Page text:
Foodgoat doesn't usually go in much for desserts ... except when it comes to his grandmother's chestnut rum puree. When made into a torte or eaten straight up with a scoop of whipped cream, the chestnut puree is a delicious yet not too sweet treat and a Foodgoat favorite.
We have just heard rumors about the difficulty and labor involved in cooking fresh chestnuts, so when we came upon a technique of cooking chestnuts using a slow cooker, one of Foodgoat's favorite and most used small appliance, and then found piles of fresh chestnuts at the local grocery store, we decided it was time for a new Foodgoat adventure.
First, we picked up about 3 lbs of chestnuts. We introduced them to GoatSpawn, who was not particularly interested.
Next, with a sharp heavy knife, Foodgoat scored the rounded side of each chestnut about halfway through. In they went into the slow cooker, with enough boiling water to cover them. Turn the slow cooker on high for 2.5 to 5 hours, until the skins peel back.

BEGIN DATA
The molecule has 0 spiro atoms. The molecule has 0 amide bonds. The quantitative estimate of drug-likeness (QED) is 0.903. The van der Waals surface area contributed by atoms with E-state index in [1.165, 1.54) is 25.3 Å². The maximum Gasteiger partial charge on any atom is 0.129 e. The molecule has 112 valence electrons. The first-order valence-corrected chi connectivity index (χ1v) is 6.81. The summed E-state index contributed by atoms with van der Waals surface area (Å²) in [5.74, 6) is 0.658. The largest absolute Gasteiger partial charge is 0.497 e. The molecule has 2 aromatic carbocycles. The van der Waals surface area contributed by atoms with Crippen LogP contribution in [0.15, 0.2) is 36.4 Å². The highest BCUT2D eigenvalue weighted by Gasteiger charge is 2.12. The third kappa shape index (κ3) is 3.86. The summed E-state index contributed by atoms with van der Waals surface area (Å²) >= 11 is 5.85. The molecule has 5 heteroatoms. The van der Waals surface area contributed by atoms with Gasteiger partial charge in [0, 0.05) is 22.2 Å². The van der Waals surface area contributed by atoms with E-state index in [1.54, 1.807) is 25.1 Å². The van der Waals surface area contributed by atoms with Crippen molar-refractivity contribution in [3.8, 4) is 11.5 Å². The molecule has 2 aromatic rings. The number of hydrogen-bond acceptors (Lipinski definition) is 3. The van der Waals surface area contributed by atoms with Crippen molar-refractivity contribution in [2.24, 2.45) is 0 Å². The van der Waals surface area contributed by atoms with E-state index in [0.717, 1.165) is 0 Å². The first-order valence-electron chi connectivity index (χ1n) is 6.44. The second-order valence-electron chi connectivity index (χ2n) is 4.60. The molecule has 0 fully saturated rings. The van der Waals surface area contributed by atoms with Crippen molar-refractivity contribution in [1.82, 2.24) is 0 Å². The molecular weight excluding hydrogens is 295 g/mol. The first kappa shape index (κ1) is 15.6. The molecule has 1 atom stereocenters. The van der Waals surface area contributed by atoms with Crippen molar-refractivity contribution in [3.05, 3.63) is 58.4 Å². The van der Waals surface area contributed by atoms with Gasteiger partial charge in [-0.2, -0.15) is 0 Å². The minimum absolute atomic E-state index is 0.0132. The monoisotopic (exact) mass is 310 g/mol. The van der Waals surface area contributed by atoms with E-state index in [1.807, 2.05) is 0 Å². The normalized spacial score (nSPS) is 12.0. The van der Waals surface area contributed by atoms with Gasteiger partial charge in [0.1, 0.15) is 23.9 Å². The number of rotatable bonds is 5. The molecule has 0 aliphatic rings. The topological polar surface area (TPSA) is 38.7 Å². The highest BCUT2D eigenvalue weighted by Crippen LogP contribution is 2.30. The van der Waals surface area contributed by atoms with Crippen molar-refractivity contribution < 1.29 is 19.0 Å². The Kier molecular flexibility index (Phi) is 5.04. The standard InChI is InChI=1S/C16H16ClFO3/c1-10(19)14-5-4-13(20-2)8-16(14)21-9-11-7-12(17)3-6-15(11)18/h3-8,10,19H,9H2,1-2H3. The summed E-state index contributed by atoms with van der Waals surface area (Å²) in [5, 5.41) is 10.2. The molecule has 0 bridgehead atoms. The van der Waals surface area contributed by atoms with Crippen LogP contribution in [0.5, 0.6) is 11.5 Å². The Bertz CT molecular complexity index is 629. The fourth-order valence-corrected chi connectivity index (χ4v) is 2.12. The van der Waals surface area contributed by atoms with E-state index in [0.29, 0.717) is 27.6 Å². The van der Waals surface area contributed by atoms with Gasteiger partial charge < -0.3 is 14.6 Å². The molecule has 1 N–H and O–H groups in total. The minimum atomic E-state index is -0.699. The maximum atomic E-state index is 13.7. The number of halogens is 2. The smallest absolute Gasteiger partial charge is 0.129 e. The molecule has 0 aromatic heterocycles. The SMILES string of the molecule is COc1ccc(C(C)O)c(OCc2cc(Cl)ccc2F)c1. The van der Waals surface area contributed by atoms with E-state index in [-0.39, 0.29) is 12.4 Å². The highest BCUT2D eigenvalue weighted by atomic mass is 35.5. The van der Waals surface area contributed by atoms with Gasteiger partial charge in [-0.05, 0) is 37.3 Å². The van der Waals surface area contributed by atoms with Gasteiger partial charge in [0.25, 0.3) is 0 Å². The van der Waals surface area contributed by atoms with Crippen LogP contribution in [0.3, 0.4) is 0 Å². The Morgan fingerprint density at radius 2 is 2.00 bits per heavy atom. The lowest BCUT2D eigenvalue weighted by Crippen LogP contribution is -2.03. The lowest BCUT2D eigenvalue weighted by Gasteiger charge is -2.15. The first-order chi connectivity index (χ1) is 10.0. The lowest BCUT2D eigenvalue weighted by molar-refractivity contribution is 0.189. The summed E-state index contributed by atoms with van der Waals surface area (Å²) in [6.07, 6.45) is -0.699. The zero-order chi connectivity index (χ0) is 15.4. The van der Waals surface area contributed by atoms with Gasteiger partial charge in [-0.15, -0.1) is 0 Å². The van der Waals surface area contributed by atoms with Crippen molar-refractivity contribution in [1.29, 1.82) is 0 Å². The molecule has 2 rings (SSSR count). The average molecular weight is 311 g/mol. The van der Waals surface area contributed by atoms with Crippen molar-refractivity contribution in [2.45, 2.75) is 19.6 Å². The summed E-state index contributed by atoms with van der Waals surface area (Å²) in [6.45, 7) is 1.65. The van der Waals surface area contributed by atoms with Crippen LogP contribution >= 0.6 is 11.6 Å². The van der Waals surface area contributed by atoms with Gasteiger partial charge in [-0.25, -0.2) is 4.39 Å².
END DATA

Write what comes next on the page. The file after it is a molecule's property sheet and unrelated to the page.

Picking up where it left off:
Once done, Foodgoat excitely took a knife and cut a still very hot chestnut in half, peeled the outer shell and inner skin away, and popped the highly anticipated meat into his mouth. Unfortunately, it turned out to be a moldy one. A moldy, gross-tasting chestnut.
In fact, many of the chestnuts turned out to be moldy. About 30% of them. At first, we weren't sure what a good or bad chestnut looked like, so Foodgoat was doing a taste test on them all. He soon discovered that a good chestnut looks like a brain, and tastes delicious. A bad chestnut does not, and tastes totally disgusting.
Having never purchased chestnuts before, we weren't sure if that 30% failure rate was par for the chestnut course, or a reflection on the poor produce standards at the grocery store. But either way, it almost wasn't worth it. Almost. Because the fresh chestnut did taste very good.